Founded in Paris during the 1890s by René Boivin, the House of Boivin is renowned for having created some of the most imaginative and extraordinarily made jewels of the last century. Their modern, sculptural designs and adroit use of coloured stones set them apart from many other jewellers and remain highly sought after by collectors. The house frequently visited the themes of florals, fruits and animals in their designs, which always also featured their signature elements of elegant lines, twists and trembling components. Instead of creating Art Nouveau pieces in the 1900s, the firm came to specialise in their own unconventional style of jewellery. There were pieces, such as the 'Hallstatt', 'Merovingian' and 'Assyrian' series that were so avant garde, they did not become popular until years after they were introduced. Some of the most iconic and daring designs were produced between the 30s and 40s under the leadership of René Boivin's widow, Jeanne Boivin, sister of famous couturier, Paul Poiret. With her immaculate sense of style and experience working alongside her husband, Jeanne, together with 3 other designers, Suzanne Belperron, and later Juliette Moutarde and Germaine Boivin, created some of the firm's most iconic pieces of jewellery.
Arnold Ostertag founded the House of Ostertag in the 1920s. Strategically located at 16 Place Vendôme, along with other major jewellery houses such as Cartier, Van Cleef and Arpels and Boucheron, Ostertag was renowned for its exquisite jewellery and objets d'art that drew on inspiration from Mughal decorative arts and its creations closely rivalled those of the other prestigious jewellery houses. Together with jewellers such as Cartier and Mauboussin, Ostertag pioneered the style of 'Tutti Frutti', an elaborate assemblage of carved rubies, sapphires and emeralds of berries, fruit, flowers and leaves that intermingled with diamonds into an elegant piece of jewellery. Ostertag’s objets d’art and decorative clocks made by the esteemed clockmaker, George Verger, are jewelled works of art. With the onset of World War II, Ostertag closed it’s doors in Paris and unfortunately did not reopen after the war.
Born in New York City, the elusive jeweller and "Fabergé of our time", Joel Arthur Rosenthal grew up wanting to become a painter. He completed a degree in art history at Harvard before moving to Paris, working first in the movie industry before starting a needlepoint shop with his partner Pierre Jeannet. Hermès and Valentino were amongst their list of clientele, and his work with multi-coloured yarns would have an enduring effect on JAR designs. After working briefly with Gianni Bulgari in New York, Joel Rosenthal and Pierre Jeannet opened their salon in Place Vendôme in 1977 using just Rosenthal's initials J.A.R., creating superbly crafted and exquisite jewellery in inventive settings and gem-set in pavé arrangements as detailed and minute as needlepoint stitches, often contrasted against a blackened alloy mount. Only 60-80 pieces are produced a year in his workshops, with some pieces taking several years to complete. His jewels garner record prices at auction, and often sell several times over their auction estimates. JAR jewels are highly sought after and worn by royalty, socialites and celebrities such as Princess Firyal of Jordan, Ellen Barkin, Elizabeth Taylor, Jo Carole Lauder and Marie-Josee Kravis. The JAR salon in Paris’ Place Vendôme is highly discreet, with no signage, display window, and does not operate regular retail hours. The boutique only opens its doors to a select few and never advertises. To date, two retrospective exhibitions of JAR jewels have been held. In 2002, at the Gilbert Collection at Somerset House in London and in 2013, at the Metropolitan Museum of Art in New York.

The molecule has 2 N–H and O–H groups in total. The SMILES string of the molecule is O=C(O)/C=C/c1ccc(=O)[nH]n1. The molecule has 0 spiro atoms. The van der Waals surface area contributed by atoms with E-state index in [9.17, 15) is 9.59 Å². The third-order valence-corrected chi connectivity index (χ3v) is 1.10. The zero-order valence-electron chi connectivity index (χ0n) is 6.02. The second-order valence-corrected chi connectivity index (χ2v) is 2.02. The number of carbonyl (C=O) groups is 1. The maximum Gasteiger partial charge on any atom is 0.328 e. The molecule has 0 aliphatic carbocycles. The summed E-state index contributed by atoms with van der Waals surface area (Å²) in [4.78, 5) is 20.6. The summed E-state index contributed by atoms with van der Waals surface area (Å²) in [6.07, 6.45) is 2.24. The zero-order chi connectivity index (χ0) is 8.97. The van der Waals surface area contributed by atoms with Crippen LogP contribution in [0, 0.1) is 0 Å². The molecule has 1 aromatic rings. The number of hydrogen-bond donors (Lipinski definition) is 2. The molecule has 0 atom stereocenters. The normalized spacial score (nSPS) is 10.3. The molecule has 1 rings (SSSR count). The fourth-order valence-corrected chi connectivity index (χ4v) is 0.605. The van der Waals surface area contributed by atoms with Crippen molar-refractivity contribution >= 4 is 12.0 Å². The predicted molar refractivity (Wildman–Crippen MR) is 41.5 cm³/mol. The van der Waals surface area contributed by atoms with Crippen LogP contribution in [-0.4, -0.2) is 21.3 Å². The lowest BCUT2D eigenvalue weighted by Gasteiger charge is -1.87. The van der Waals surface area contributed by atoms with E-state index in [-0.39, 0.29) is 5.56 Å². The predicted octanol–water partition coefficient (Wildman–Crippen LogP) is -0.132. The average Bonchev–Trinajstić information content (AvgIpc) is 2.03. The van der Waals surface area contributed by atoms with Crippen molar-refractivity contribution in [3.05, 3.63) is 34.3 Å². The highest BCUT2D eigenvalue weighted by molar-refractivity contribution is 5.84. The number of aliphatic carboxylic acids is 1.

Born Madeleine Suzanne Vuillerme, Suzanne Belperron was one of the most influential jewellery designers of the 20th century. As a teenager, she studied drawing and jewellery at the École des Beaux-Arts before being hired by Jeanne Boivin as a model maker and designer at the House of Boivin in 1919. Soon after, the Maison began showcasing jewels based on sketches Belperron had made as a student. Rising quickly through the ranks, Belperron was made co-director of Maison Boivin at the age of 24. In 1932, Belperron resigned and joined Bernard Herz, a renowned dealer of gemstones and pearls in Paris, who allowed her free reign to create jewels under the name of Herz-Belperron. She engaged Adrien Louart as her stonecutter and Groëné et Darde as her exclusive manufacturer. Belperron's genius and unique jewels continued to bring the maison and herself great fame. She became a major influencer in the artistic and fashionable circles within Paris and internationally and her works were often featured together with pieces by Cartier, Boucheron and Van Cleef & Arpels in publications such as Vogue and Harper's Bazaar. Her wealthy and prominent clients included the Duchess of Windsor, Diana Vreeland, Colette, Mrs Solomon Guggenheim, Elsa Schiaparelli and Frank Sinatra. Bold and curvilinear, Belperron jewellery was vastly different to the mainstream Art Deco style that was linear, geometric and structured. Her jewellery was so different that she chose not to sign her pieces, once quoting "my style is my signature". Aside from pioneering the technique of setting precious stones into semiprecious materials, such as chalcedony, rock crystal, agate and smoky quartz, she also often selected 22 karat gold, for its colour, often adding texture to the gold through careful hammering and fine scratches to give the appearance of well developed patina. Belperron excelled in designing rings and was known to study and keep precise measurements of her client's fingers, wrist and neck. Highly bespoke, she would create jewels for clients based on their skin tone, facial structure and hand shape.